``An appeals court on Tuesday overturned the conviction of former President Hosni Mubarak of Egypt on charges of corruption, removing the last legal judgment against him and ordering a retrial... even before the new court ruling, Mr....Show More Summary
Muslim persecution of Christians is the litmus test of how “radical” an Islamic society has become.
Yves here. This piece looks at events like Arab Spring and the revolutions of 1848 and concludes they were more successful than is commonly thought. When they did not succeed in overthrowing governments, they still led to reforms.
The Middle East is one of the most volatile regions in the world — it is no stranger to upheaval. The 2009 uprisings in Iran and the brinksmanship of Mahmoud Ahmadinejad's government were followed by the chaos of the Arab Spring,
Aaron David Miller: Four years on, the Arab Spring has degenerated into a catastrophe. Libya, Syria, Iraq, and Yemen are in varying degrees of civil war, insurgency and meltdown. Egypt appears to be less free and prosperous than it was under Hosni Mubarak.
4 years after triggering the Arab Spring, Tunisians appear to have concluded their democratic transition with the election of a president, while other countries are still gripped by violence and repression. Here is a recap of where things stand now in the Middle East and North Africa: TUNISIA On December 17, 2010, a young street […]
Nearly four years ago, the Syrian government secured its reputation as one of the most brutal regimes to crackdown on the Arab Spring. Up until today, their war with rebel forces has continued, leaving 191,000 civilians dead and hundreds of thousands more displaced according to the United Nations, reported USA Today. Show More Summary
Dr James Zogby wrote a compelling article recently… The unravelling of the Arab Spring narrative Four years ago, Tunisia and the Egypt erupted in broad popular revolts. At first, analysts, Arab and westerners alike, were confounded. When Libya, Bahrain, Yemen, and Syria followed, in short order, the upheavals came to be described as the “Arab [...]
Since the Arab Spring first began to gain traction in Egypt in January 2011, the country has attracted the close watch of foreign human rights activists. Its offerings to a more progressive approach to the modern relationship between government and its people have left much to be desired. Show More Summary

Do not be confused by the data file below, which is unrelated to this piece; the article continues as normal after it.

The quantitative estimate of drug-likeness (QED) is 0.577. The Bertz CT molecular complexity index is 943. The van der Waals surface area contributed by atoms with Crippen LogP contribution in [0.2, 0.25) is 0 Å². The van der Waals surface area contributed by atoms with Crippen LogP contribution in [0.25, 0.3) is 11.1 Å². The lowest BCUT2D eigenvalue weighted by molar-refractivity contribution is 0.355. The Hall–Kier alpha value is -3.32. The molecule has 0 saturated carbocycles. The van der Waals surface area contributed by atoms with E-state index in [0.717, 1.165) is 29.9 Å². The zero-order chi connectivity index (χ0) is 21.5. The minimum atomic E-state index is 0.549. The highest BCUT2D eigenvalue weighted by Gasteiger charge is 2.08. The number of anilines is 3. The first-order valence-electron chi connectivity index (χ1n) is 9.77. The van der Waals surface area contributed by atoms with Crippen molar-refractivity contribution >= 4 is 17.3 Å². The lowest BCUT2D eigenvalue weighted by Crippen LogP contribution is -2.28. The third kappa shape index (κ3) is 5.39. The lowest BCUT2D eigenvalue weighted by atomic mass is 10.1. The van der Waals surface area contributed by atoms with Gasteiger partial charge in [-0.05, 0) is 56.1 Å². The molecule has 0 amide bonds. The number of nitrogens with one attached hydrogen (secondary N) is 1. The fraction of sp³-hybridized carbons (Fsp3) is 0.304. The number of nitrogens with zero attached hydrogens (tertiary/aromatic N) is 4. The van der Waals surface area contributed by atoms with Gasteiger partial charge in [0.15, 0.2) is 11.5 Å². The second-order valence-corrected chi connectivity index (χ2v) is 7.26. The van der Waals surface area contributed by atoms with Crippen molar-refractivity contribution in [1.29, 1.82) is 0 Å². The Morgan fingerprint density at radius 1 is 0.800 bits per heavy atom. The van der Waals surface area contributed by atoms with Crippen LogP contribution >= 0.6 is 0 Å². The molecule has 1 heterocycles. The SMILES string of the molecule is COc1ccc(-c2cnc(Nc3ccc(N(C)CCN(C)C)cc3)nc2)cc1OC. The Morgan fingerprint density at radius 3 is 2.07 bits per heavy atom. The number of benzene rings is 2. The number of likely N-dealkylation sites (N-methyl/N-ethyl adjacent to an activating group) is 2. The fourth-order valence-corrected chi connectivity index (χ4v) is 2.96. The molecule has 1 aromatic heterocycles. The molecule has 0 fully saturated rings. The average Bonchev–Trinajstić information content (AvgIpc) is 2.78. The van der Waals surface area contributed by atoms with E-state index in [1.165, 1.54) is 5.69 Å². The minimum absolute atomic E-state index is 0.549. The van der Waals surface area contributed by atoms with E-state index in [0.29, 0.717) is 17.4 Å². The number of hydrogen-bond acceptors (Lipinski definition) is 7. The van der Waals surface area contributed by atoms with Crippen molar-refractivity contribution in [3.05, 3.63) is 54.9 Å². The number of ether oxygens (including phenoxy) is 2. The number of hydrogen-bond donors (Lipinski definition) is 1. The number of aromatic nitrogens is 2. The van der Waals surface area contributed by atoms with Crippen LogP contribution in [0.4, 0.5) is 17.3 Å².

Two events this week underscore the correction taking place in the march for change in the Arab region known as the Arab Spring, which began nearly four years ago. Tunisia, the first stop in that march, has returned to secularism --Show More Summary
In times of crisis, or extreme government control, it can be difficult to spread critical information to people who can help. A good example of this was during the Arab Spring in 2011. When your Internet connection is taken away, it can feel as though all is lost. Show More Summary
Wael Ghonim, a Google exec who was locked up in Egyptian custody during the Arab Spring, has resigned from Google. Back in 2011 he was Google's Middle East marketing head, but had transitioned to Google Ventures in May. Here's his tweet announcing his departure from Google: Officially resigned from @Google. Show More Summary
Nearly four years after the Arab Spring began, Tunisian voters elected Beji Caid Essebsi, a veteran of the country's autocratic regimes.
Of all the countries whose leaders were felled by the Arab Spring, Tunisia is alone in that it is hailed as a model for democratic reform
The election pits interim President Moncef Marzouki against challenger Beji Caid Essebsi, who held a post in the ousted regime of Zine El Abidine Ben Ali.
Four years ago, Tunisia and the Egypt erupted in broad popular revolts. At first, analysts, Arab and Westerners alike, were confounded. When Libya, Bahrain, Yemen, and Syria followed, in short order, the upheavals came to be described...Show More Summary
The Jasmine Revolution of Tunisia was the first in a series of democratic uprisings that extended to a number of North African and Middle Eastern countries, in what became known collectively as the Arab Spring. Earlier this month, Tunisia’s new unicameral parliament held its inaugural session at the nation’s capital. Show More Summary
Tunis – Tunisians vote in the second round of a presidential election on Sunday, capping off four years of a sometimes chaotic transition since their country sparked the Arab Spring. Incumbent Moncef Marzouki faces political veteran Beji Caid Essebsi in the vote – the first time Tunisians will be allowed to freely elect their president […]
Robin Wright: It's sobering to see what has happened to what was once, wistfully, known as the Arab Spring. Many in three of these four nations are worse off, and in the fourth some are only marginally better off.
It's a recurrent motto in the Arab region: revolutions make things worse. The so-called Arab Spring went from a bad situation for many in the region to a truly terrible one, with one notable exception -- Tunisia. The region can learn a lot from Tunisia, which is completing a successful political transition. Show More Summary